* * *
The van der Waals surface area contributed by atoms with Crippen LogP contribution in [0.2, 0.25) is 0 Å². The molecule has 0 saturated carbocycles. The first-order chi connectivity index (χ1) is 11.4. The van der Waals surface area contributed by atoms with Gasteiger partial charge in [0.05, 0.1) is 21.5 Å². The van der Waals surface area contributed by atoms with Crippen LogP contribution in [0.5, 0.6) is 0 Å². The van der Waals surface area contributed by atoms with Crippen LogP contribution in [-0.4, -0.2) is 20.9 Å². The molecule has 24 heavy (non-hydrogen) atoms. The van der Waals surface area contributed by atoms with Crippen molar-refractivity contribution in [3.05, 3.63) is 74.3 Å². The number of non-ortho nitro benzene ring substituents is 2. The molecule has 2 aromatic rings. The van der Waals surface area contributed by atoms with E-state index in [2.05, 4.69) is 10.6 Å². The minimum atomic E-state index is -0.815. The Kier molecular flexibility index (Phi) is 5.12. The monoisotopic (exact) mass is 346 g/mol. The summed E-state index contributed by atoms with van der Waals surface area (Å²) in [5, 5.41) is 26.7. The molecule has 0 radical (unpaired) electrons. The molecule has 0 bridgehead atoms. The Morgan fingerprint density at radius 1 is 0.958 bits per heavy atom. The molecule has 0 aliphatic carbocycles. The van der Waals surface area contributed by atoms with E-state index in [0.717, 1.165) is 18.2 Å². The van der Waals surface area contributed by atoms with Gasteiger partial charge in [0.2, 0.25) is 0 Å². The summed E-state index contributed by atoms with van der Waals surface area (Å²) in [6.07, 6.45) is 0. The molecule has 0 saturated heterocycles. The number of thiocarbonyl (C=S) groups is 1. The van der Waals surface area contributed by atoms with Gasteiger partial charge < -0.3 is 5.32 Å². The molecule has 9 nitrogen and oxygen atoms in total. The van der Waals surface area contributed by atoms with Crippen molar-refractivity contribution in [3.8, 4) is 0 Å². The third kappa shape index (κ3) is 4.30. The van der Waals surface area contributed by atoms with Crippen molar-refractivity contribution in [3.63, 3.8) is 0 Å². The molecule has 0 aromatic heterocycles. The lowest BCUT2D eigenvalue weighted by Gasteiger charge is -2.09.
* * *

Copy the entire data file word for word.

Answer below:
The van der Waals surface area contributed by atoms with Crippen LogP contribution in [0.2, 0.25) is 0 Å². The molecule has 0 saturated carbocycles. The first-order chi connectivity index (χ1) is 11.4. The van der Waals surface area contributed by atoms with Gasteiger partial charge in [0.05, 0.1) is 21.5 Å². The van der Waals surface area contributed by atoms with Crippen LogP contribution in [0.5, 0.6) is 0 Å². The van der Waals surface area contributed by atoms with Crippen LogP contribution in [-0.4, -0.2) is 20.9 Å². The molecule has 24 heavy (non-hydrogen) atoms. The van der Waals surface area contributed by atoms with Crippen molar-refractivity contribution in [3.05, 3.63) is 74.3 Å². The number of non-ortho nitro benzene ring substituents is 2. The molecule has 2 aromatic rings. The van der Waals surface area contributed by atoms with E-state index in [2.05, 4.69) is 10.6 Å². The minimum atomic E-state index is -0.815. The Kier molecular flexibility index (Phi) is 5.12. The monoisotopic (exact) mass is 346 g/mol. The summed E-state index contributed by atoms with van der Waals surface area (Å²) in [5, 5.41) is 26.7. The molecule has 0 radical (unpaired) electrons. The molecule has 0 bridgehead atoms. The Morgan fingerprint density at radius 1 is 0.958 bits per heavy atom. The molecule has 0 aliphatic carbocycles. The van der Waals surface area contributed by atoms with E-state index in [0.717, 1.165) is 18.2 Å². The van der Waals surface area contributed by atoms with Gasteiger partial charge in [0.2, 0.25) is 0 Å². The summed E-state index contributed by atoms with van der Waals surface area (Å²) in [6.07, 6.45) is 0. The molecule has 0 saturated heterocycles. The number of thiocarbonyl (C=S) groups is 1. The van der Waals surface area contributed by atoms with Gasteiger partial charge < -0.3 is 5.32 Å². The molecule has 9 nitrogen and oxygen atoms in total. The van der Waals surface area contributed by atoms with Crippen molar-refractivity contribution in [3.8, 4) is 0 Å². The third kappa shape index (κ3) is 4.30. The van der Waals surface area contributed by atoms with Crippen molar-refractivity contribution in [3.63, 3.8) is 0 Å². The molecule has 0 aromatic heterocycles. The lowest BCUT2D eigenvalue weighted by Gasteiger charge is -2.09.